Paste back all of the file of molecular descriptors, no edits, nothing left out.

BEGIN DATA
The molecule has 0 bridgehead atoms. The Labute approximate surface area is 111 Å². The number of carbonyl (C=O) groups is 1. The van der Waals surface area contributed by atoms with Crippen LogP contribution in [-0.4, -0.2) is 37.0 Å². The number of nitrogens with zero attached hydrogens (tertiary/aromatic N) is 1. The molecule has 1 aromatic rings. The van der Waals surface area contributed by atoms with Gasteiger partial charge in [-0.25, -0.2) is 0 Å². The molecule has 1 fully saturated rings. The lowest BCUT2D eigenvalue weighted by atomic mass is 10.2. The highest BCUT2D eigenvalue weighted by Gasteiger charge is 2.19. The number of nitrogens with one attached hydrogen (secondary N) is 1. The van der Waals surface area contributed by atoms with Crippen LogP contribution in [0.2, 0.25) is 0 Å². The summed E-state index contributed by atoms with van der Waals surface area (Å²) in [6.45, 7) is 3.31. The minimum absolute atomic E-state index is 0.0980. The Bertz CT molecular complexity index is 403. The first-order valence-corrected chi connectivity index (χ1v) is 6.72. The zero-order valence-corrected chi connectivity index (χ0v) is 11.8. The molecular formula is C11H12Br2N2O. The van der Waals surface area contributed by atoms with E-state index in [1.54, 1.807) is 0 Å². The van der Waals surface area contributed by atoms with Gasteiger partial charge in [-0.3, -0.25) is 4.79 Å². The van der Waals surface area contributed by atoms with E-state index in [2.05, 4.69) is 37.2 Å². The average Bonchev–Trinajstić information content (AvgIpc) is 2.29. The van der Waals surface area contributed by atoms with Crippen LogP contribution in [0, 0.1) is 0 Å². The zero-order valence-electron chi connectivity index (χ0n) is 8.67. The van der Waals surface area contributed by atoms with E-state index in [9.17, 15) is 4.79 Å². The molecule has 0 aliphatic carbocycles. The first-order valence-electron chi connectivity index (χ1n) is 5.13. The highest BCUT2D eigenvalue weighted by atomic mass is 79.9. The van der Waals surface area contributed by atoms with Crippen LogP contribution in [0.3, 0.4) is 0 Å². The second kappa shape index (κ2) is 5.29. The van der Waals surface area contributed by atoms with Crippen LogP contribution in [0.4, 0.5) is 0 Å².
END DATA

The molecule has 0 bridgehead atoms. The Labute approximate surface area is 111 Å². The number of carbonyl (C=O) groups is 1. The van der Waals surface area contributed by atoms with Crippen LogP contribution in [-0.4, -0.2) is 37.0 Å². The number of nitrogens with zero attached hydrogens (tertiary/aromatic N) is 1. The molecule has 1 aromatic rings. The van der Waals surface area contributed by atoms with Gasteiger partial charge in [-0.25, -0.2) is 0 Å². The molecule has 1 fully saturated rings. The lowest BCUT2D eigenvalue weighted by atomic mass is 10.2. The highest BCUT2D eigenvalue weighted by Gasteiger charge is 2.19. The number of nitrogens with one attached hydrogen (secondary N) is 1. The van der Waals surface area contributed by atoms with Crippen LogP contribution in [0.2, 0.25) is 0 Å². The summed E-state index contributed by atoms with van der Waals surface area (Å²) in [6.45, 7) is 3.31. The minimum absolute atomic E-state index is 0.0980. The Bertz CT molecular complexity index is 403. The first-order valence-corrected chi connectivity index (χ1v) is 6.72. The zero-order valence-corrected chi connectivity index (χ0v) is 11.8. The molecular formula is C11H12Br2N2O. The van der Waals surface area contributed by atoms with E-state index in [1.54, 1.807) is 0 Å². The van der Waals surface area contributed by atoms with Gasteiger partial charge in [-0.3, -0.25) is 4.79 Å². The van der Waals surface area contributed by atoms with E-state index in [2.05, 4.69) is 37.2 Å². The average Bonchev–Trinajstić information content (AvgIpc) is 2.29. The van der Waals surface area contributed by atoms with Crippen LogP contribution in [0, 0.1) is 0 Å². The zero-order valence-electron chi connectivity index (χ0n) is 8.67. The van der Waals surface area contributed by atoms with E-state index in [9.17, 15) is 4.79 Å². The molecule has 0 aliphatic carbocycles. The first-order valence-electron chi connectivity index (χ1n) is 5.13. The highest BCUT2D eigenvalue weighted by atomic mass is 79.9. The van der Waals surface area contributed by atoms with Crippen LogP contribution in [0.3, 0.4) is 0 Å². The second kappa shape index (κ2) is 5.29. The van der Waals surface area contributed by atoms with Crippen LogP contribution in [0.4, 0.5) is 0 Å².